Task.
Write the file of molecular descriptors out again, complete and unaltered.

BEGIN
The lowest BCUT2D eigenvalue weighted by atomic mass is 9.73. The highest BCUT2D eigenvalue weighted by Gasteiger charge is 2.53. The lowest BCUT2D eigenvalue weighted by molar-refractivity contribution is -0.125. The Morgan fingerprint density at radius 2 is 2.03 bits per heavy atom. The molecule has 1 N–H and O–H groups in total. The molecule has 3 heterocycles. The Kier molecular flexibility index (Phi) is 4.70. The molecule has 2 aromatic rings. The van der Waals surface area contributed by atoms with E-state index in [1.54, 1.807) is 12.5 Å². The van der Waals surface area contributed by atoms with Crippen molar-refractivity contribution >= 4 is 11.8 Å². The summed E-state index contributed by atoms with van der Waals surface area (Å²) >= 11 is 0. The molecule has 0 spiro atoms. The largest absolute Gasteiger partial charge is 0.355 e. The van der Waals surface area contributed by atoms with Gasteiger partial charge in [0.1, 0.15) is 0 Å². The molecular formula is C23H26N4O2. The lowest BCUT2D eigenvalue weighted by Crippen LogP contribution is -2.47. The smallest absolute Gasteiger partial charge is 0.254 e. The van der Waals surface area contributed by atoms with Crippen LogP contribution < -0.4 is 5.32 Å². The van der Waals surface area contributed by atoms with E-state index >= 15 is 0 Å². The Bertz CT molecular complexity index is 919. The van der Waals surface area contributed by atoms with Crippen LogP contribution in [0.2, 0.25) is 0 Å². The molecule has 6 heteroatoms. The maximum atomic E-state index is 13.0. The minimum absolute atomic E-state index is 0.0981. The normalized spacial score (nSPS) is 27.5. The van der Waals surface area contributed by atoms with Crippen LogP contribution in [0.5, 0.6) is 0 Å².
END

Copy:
The lowest BCUT2D eigenvalue weighted by atomic mass is 9.73. The highest BCUT2D eigenvalue weighted by Gasteiger charge is 2.53. The lowest BCUT2D eigenvalue weighted by molar-refractivity contribution is -0.125. The Morgan fingerprint density at radius 2 is 2.03 bits per heavy atom. The molecule has 1 N–H and O–H groups in total. The molecule has 3 heterocycles. The Kier molecular flexibility index (Phi) is 4.70. The molecule has 2 aromatic rings. The van der Waals surface area contributed by atoms with E-state index in [1.54, 1.807) is 12.5 Å². The van der Waals surface area contributed by atoms with Crippen molar-refractivity contribution >= 4 is 11.8 Å². The summed E-state index contributed by atoms with van der Waals surface area (Å²) >= 11 is 0. The molecule has 0 spiro atoms. The largest absolute Gasteiger partial charge is 0.355 e. The van der Waals surface area contributed by atoms with Gasteiger partial charge in [0.1, 0.15) is 0 Å². The molecular formula is C23H26N4O2. The lowest BCUT2D eigenvalue weighted by Crippen LogP contribution is -2.47. The smallest absolute Gasteiger partial charge is 0.254 e. The van der Waals surface area contributed by atoms with Crippen LogP contribution < -0.4 is 5.32 Å². The van der Waals surface area contributed by atoms with E-state index >= 15 is 0 Å². The Bertz CT molecular complexity index is 919. The van der Waals surface area contributed by atoms with Crippen LogP contribution in [0.2, 0.25) is 0 Å². The molecule has 6 heteroatoms. The maximum atomic E-state index is 13.0. The minimum absolute atomic E-state index is 0.0981. The normalized spacial score (nSPS) is 27.5. The van der Waals surface area contributed by atoms with Crippen LogP contribution in [0.5, 0.6) is 0 Å².